I recently contributed to an article in the Wall Street Journal, Need Space in a Relationship? Just Don’t Say it That Way.
I was talking about how two people are never going to want the same amount of closeness or space all the time. And that applies to dating, too. One person usually needs to take it slower. And the other person usually wants to jump right in. When you understand your different needs, you can get the space and the closeness you really want!
When it comes to personality styles, you’re usually attracted to your opposite. (Kerisey & Bates, 1984). If you’re more introverted, you prefer one-on-one time together. And you need time alone to recharge your batteries. If you’re more extroverted, you prefer big groups and activities with lots of people. And you need time with people to recharge your batteries.
So, an introvert might enjoy an intimate dinner for two, with lots of personal sharing. While an extrovert might enjoy a date to the fair or a concert, with lots of people around and minimal time sharing. An introvert might need more time alone. While, an extrovert might get overwhelmed with too much intense one-on-one sharing. Both need space, but in different ways.
Different Closeness-Distance Styles
Some people build relationships very slowly and are cautious about getting too close, too fast. While others want more closeness and tend to jump into a relationship really fast, right away.
It helps to remember that both people want closeness. But, people who crave closeness usually didn’t get enough closeness growing up. So, they’re afraid they’re gonna lose the relationship. People who need more space often felt hurt growing up. So, they want closeness, they just don’t want to get hurt again. If you can take it slow, you can build up trust that you can both get what you need.
If you had the kind of family where everyone was in everyone else’s business and there wasn’t a lot of personal space, that’s what love feels like to you. If your family emphasized privacy and lots of time and space for yourself, that’s what love feels like to you.
As long as neither family was really extreme, there’s no good or bad. In fact people tend to gravitate towards their opposites in terms of family style.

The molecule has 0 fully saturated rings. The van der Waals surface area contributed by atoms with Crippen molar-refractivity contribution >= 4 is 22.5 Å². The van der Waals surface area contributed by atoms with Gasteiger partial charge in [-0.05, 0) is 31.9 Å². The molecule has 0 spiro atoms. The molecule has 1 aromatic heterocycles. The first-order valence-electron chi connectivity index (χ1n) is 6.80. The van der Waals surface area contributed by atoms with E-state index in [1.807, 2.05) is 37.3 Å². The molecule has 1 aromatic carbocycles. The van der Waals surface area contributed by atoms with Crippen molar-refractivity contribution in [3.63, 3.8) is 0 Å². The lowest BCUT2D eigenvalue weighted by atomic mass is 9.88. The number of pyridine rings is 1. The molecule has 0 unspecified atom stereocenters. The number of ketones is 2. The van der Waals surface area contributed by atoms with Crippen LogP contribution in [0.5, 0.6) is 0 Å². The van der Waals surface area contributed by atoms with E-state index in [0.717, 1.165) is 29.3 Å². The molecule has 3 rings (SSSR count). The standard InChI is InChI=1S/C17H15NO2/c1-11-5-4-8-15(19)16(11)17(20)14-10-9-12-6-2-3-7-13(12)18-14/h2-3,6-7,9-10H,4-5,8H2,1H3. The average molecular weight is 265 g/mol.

Tips if You Need More Space:
- Ask for the Space You Need. Otherwise, you’ll just end up running away.
- Be Specific. ie. “I’d love to get together again. But, I need to go slow. How about next week?”
- Don’t Feel Guilty. It’s okay to go at the pace that feels right to you.
- Pay Attention. If they don’t respect your timing or your needs for space, that’s a red flag.
- Don’t Go Too Slow. And don’t take too much space. Otherwise, you can forget the things liked about the other person and lose interest all together. (Shaver, 2008).
- Remember, Opposites Attract. If the other person came from a big noisy family, that’s not a bad thing. In fact, in can be kind of fun at times.
Tips if You Need More Closeness:
- Never Try to Force Closeness. Don’t try to push the other person to go faster than they’re ready for. You’ll just push them further away. But, if you respect their pace and timing, they’ll feel safe and be able to move closer to you.
- Remember, They May Need You More. The person who needs more space may actually need love more. They’re just afraid of getting hurt.
- Don’t Lash Out. If they’re not ready to get serious or make a commitment when you are, lashing out will just confirm their fears that it’s not safe to get too close to you.
- Reach Out to Friends. Or do an extroverted group activity to meet some of your needs for people.
- Pay Attention. If the other person is frequently backing-up or jumping out of the relationship, that’s different. That’s a red flag. But, if they’re slowly moving forward, that’s a good sign that they’re trusting you more and more.
- Remember, Opposites Attract. If the other person needs more privacy, that’s not a bad thing. And you might even find you enjoy a little time and space to yourself every once in a while.
The most important thing to remember is that you can find a way to work out your different needs for space and closeness. You can build trust with each other. And that can be very healing for both of you. If you need more space, you can learn that it’s safe to get closer. And you won’t get hurt. And if you need more closeness, you can learn that the other person may need space at times. But, they’re really not going anywhere.
Keirsey, D. & Bates, M. (1984). Please Understand Me: Character & temperament types. Del Mar, California: Prometheus
Shaver, Phil. (2008, November). Romantic Love, Caregiving and Sex: Implications of attachment research for couple therapy. Keeping Love Alive: Desire, monogamy and the neurobiology of intimate attachments. The Fourth Anatomy of Intimacy Conference. Sponsored by the Department of Psychiatry and Human Behavior, UCI, and the Foundation for the Contemporary Family in collaboration with the Lifespan Learning Institute. UC Irvine.